Dyan Bryson from Inspired Health Strategies joined me for an in-depth discussion around Patient-Focused Drug Development, best practices for designing diverse and patient-centric trials, and how to use technology to improve the patient experience. We also dived into virtual clinical trials, tips for building and enhancing patient advocacy, adherence, and education programs, and much more!
Here is a sneak peek of our conversation:
Q: Can you talk a little bit about the concept of Patient-Focused Drug Development or Patient-Focused Medicines Development? What does this all mean and why should we all be listening to this?
A: You hit upon my favorite topic. The FDA has issued guidance a few years ago, patient-focused drug development, and then in Europe, there is a movement: patient-focused medicines development. They’re both after the same thing: ensuring that the patient is heard and participates not just in clinical trials but also in drug development in a meaningful way, from pre-IND all the way through to commercialization. This does not mean that just because someone is participating in a clinical trial that it would be enough, that’s not enough. That’s what you’re going to have anyway. What they’re really looking at is getting input before the protocol is even built.
Only about 11.3% of all clinical trials are completed every year. Usually, they are not completed because they can’t get the recruitment and the protocols are just too difficult. If you’re able to build a protocol around a person rather than the drug therapy, you’re going to have better luck at getting someone to complete that trial.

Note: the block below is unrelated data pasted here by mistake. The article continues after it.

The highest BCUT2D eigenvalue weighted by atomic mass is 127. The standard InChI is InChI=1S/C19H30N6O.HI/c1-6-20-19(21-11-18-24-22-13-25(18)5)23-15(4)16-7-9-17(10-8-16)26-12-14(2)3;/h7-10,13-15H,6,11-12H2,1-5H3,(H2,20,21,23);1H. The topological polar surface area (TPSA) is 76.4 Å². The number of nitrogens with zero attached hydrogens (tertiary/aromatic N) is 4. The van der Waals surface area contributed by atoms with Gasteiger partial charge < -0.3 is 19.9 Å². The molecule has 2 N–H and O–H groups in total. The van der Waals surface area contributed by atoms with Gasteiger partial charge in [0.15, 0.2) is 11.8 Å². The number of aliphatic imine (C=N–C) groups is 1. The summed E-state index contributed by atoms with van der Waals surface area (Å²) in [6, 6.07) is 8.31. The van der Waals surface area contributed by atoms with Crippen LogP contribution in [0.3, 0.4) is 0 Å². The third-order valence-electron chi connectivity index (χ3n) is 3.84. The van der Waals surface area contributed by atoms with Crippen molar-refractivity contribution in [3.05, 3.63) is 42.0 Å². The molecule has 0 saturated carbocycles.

I had been practicing these principles before the FDA had even issued guidance and I had a friend who let me know that the FDA was going to have a meeting about this. I was going to stay home and do the webinar and she said “Nope, you need to get yourself down to DC and be in the room. I am so glad that she did, because I was there when the FDA finally said, “Movements are not happening enough, we’re going to issue guidance to push the industry along.” It probably wasn’t until I was on the train on the way home that I realized what that really meant.
I haven’t seen the activity that I thought I would see and I think it’s because the industry does not know exactly how to apply this. I remember working with a clinical operations team and trying to get them to get patient input early and they told me point-blank: “Why? They don’t have anything to offer me. They’re not going to be able to guide me on anything,” and that was just 5 or 6 years ago. That attitude has slowly changed but that’s because I think there is a movement out there and a lot of the work that the PFMD team has done to help really drive momentum, as well as issuing a training program to help people understand how to apply.
I think the industry’s changing, it’s getting there but it’s not quite there yet…
For more of our discussion, you can watch the whole Fireside Chat with Dyan Bryson, or listen to the podcast version, below.
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